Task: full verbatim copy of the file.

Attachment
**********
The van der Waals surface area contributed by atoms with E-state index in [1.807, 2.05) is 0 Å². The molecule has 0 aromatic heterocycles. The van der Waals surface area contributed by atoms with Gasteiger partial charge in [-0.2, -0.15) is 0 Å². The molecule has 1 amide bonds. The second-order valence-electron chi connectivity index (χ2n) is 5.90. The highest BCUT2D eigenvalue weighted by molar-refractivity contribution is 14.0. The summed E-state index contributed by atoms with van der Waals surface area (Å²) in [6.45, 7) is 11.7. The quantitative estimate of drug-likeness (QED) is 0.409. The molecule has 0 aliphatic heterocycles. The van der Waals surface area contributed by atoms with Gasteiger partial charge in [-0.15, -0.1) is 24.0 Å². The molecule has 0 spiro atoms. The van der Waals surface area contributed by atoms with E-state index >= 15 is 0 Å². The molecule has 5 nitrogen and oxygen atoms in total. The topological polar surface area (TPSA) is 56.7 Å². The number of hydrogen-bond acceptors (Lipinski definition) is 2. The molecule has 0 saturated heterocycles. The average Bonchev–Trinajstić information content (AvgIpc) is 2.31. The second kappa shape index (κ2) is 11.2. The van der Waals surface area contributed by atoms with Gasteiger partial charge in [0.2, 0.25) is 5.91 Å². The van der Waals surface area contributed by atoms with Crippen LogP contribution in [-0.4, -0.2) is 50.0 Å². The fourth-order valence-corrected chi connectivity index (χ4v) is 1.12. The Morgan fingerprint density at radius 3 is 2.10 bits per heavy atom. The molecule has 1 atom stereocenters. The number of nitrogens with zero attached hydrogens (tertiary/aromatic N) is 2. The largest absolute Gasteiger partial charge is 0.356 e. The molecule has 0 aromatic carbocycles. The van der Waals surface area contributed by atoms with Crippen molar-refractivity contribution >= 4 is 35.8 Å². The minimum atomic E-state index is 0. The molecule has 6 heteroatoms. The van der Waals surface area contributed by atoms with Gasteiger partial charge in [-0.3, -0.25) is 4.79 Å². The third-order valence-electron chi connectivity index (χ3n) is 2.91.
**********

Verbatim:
The van der Waals surface area contributed by atoms with E-state index in [1.807, 2.05) is 0 Å². The molecule has 0 aromatic heterocycles. The van der Waals surface area contributed by atoms with Gasteiger partial charge in [-0.2, -0.15) is 0 Å². The molecule has 1 amide bonds. The second-order valence-electron chi connectivity index (χ2n) is 5.90. The highest BCUT2D eigenvalue weighted by molar-refractivity contribution is 14.0. The summed E-state index contributed by atoms with van der Waals surface area (Å²) in [6.45, 7) is 11.7. The quantitative estimate of drug-likeness (QED) is 0.409. The molecule has 0 aliphatic heterocycles. The van der Waals surface area contributed by atoms with Gasteiger partial charge in [-0.15, -0.1) is 24.0 Å². The molecule has 0 spiro atoms. The van der Waals surface area contributed by atoms with E-state index >= 15 is 0 Å². The molecule has 5 nitrogen and oxygen atoms in total. The topological polar surface area (TPSA) is 56.7 Å². The number of hydrogen-bond acceptors (Lipinski definition) is 2. The molecule has 0 saturated heterocycles. The average Bonchev–Trinajstić information content (AvgIpc) is 2.31. The second kappa shape index (κ2) is 11.2. The van der Waals surface area contributed by atoms with Gasteiger partial charge in [0.2, 0.25) is 5.91 Å². The van der Waals surface area contributed by atoms with Crippen LogP contribution in [-0.4, -0.2) is 50.0 Å². The fourth-order valence-corrected chi connectivity index (χ4v) is 1.12. The Morgan fingerprint density at radius 3 is 2.10 bits per heavy atom. The molecule has 1 atom stereocenters. The number of nitrogens with zero attached hydrogens (tertiary/aromatic N) is 2. The largest absolute Gasteiger partial charge is 0.356 e. The molecule has 0 aromatic carbocycles. The van der Waals surface area contributed by atoms with Crippen molar-refractivity contribution >= 4 is 35.8 Å². The minimum atomic E-state index is 0. The molecule has 6 heteroatoms. The van der Waals surface area contributed by atoms with Gasteiger partial charge in [-0.3, -0.25) is 4.79 Å². The third-order valence-electron chi connectivity index (χ3n) is 2.91.